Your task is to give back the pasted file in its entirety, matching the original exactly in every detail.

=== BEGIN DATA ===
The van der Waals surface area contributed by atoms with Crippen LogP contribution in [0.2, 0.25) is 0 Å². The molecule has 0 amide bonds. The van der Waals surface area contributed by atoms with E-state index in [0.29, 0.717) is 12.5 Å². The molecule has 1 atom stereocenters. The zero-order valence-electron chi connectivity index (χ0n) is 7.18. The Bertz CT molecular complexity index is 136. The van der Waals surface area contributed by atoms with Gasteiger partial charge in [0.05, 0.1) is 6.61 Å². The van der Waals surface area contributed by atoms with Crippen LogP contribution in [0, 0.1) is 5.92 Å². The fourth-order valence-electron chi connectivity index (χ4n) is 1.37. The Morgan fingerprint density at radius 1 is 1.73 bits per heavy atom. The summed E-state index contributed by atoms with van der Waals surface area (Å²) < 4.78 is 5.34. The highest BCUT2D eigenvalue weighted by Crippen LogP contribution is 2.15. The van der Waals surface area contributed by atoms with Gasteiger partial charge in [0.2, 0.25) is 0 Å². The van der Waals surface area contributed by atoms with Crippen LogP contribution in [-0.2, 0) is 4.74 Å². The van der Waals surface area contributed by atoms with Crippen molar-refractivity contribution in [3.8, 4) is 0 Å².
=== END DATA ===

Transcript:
The van der Waals surface area contributed by atoms with Crippen LogP contribution in [0.2, 0.25) is 0 Å². The molecule has 0 amide bonds. The van der Waals surface area contributed by atoms with E-state index in [0.29, 0.717) is 12.5 Å². The molecule has 1 atom stereocenters. The zero-order valence-electron chi connectivity index (χ0n) is 7.18. The Bertz CT molecular complexity index is 136. The van der Waals surface area contributed by atoms with Gasteiger partial charge in [0.05, 0.1) is 6.61 Å². The van der Waals surface area contributed by atoms with Crippen LogP contribution in [0, 0.1) is 5.92 Å². The fourth-order valence-electron chi connectivity index (χ4n) is 1.37. The Morgan fingerprint density at radius 1 is 1.73 bits per heavy atom. The summed E-state index contributed by atoms with van der Waals surface area (Å²) < 4.78 is 5.34. The highest BCUT2D eigenvalue weighted by Crippen LogP contribution is 2.15. The van der Waals surface area contributed by atoms with Gasteiger partial charge in [0.2, 0.25) is 0 Å². The van der Waals surface area contributed by atoms with Crippen LogP contribution in [-0.2, 0) is 4.74 Å². The van der Waals surface area contributed by atoms with Crippen molar-refractivity contribution in [3.8, 4) is 0 Å².